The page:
NEW YORK – New York Governor Andrew Cuomo slammed on Monday the Orthodox Jewish community for holding mass religious gatherings in coronavirus hot spots, but added he would only give his partial consent to the city’s plan to reinstate previous lockdown restrictions in nine affected zip codes.
During his Monday press briefing, Cuomo said that “We know religious institutions have been a problem, we know mass gatherings are the super spreader events."
HAARETZ PODCAST: A very close call for Netanyahu and Mossad chief at the White House
“We know there have been mass gatherings going on in concert with religious institutions in these communities for weeks and I don’t mean little violations,” Cuomo added.
On Sunday, Mayor Bill de Blasio announced a plan to “rewind” the reopening in nine zip codes considered COVID-19 hot spots in Brooklyn and Queens.
Among the neighborhoods of concern are areas with large Orthodox Jewish populations, including Borough Park and Midwood in Brooklyn. According to the city, the coronavirus infection rate in these areas has exceeded three percent for seven or more consecutive days. In Borough Park, 8.31 percent of coronavirus tests came back positive – the highest of any neighborhood.
But Cuomo criticized de Blasio’s plan, saying that targeting hot spots by zip codes is inefficient. The governor announced that the state will take over the enforcement oversight in all the hot spot clusters.
“Local governments will need to provide us with personnel,” he said. “I do not have enough state personnel to supplement every local police department in the State.”
- N.Y.C. to Reinstate Lockdown Restrictions in Orthodox Jewish COVID-19 Hotspots
- Coronavirus Surges Among New York Orthodox Jews, but Community Says Didn't Get Enough Help
- Despite Mayor's Claim, N.Y.C Orthodox Leader Says 'No Outreach' Made to Community Over COVID-19
In addition, schools in the affected areas will shut down on Tuesday, a day ahead of when the mayor wanted, and non-essential businesses, which Cuomo said were not significant virus-spreading locations, will remain open.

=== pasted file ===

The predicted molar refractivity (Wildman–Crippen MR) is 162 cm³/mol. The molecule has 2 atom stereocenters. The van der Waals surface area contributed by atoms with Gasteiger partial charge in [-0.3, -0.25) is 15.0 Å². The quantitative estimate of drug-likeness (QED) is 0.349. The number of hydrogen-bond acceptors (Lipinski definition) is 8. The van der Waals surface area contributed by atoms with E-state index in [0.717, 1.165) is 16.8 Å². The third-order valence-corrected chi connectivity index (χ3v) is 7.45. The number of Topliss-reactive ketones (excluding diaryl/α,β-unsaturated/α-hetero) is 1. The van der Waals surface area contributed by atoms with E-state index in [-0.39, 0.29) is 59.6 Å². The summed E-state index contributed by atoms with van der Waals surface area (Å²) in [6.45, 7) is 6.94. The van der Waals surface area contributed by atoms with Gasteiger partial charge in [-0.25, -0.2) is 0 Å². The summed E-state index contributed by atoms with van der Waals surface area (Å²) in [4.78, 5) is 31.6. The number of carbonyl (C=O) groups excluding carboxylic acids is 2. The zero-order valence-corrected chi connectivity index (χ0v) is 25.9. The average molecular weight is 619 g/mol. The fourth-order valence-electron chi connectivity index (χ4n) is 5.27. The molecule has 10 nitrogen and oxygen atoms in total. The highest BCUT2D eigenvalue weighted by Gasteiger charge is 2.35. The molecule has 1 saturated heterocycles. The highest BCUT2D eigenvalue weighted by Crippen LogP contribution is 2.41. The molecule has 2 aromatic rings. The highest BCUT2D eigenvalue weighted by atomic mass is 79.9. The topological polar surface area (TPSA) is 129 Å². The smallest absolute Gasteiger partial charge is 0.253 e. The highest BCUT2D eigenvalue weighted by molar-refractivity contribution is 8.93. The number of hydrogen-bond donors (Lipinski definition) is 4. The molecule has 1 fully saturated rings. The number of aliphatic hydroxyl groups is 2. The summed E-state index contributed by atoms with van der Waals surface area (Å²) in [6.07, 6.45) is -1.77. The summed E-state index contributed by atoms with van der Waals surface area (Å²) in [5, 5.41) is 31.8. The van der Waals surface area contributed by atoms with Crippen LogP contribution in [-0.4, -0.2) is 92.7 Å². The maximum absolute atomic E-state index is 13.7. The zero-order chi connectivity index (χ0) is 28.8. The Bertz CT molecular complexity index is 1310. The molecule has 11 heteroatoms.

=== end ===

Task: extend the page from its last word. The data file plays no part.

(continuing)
Cuomo doubled down on his criticism of the Orthodox Jewish community during the briefing showing pictures of what he said were recent mass gatherings of Orthodox Jews in neighborhoods where infection rates are high.
“These are just emblematic,” he said. “You’ve all seen pictures like this for weeks, what did you think was going to happen?” According to the governor, “these have been going on for weeks”.
But shortly after the briefing, some on social media pointed out that at least one of the pictures was from over a decade ago.
“Interesting he & de Blasio never go after non Jewish people like this,” one Twitter user replied. “Remember when the weather got nice and all the yuppies were allowed to congregate in the parks without social distancing during the height of the lockdown?"
“If only the Jewish community would learn to refer to their gatherings as ‘protests,’ then such gatherings would be problem free,” another user added.
But some users backed Cuomo’s criticism. “Who cares about the photo?” attorney Risa A. Levine tweeted. “It's the spreading of disease that is so disturbing.”
“As a N.Y.C. Jew, I find the Hasidic community’s conduct to be inconsistent with Jewish values,” another user said. “Really shameful behavior which threatens the health of the entire city. Did they learn nothing over the past half year?”
Cuomo said he is scheduled to meet with Orthodox Jewish leaders on Tuesday to discuss the issue. “The community must agree to the rules, and they have to agree that they will follow the rules,” he said.
If leaders of religious institutions do not abide by social distancing laws, Cuomo – who slammed local governments for not properly enforcing them – said he will have to shut these institutions down as well.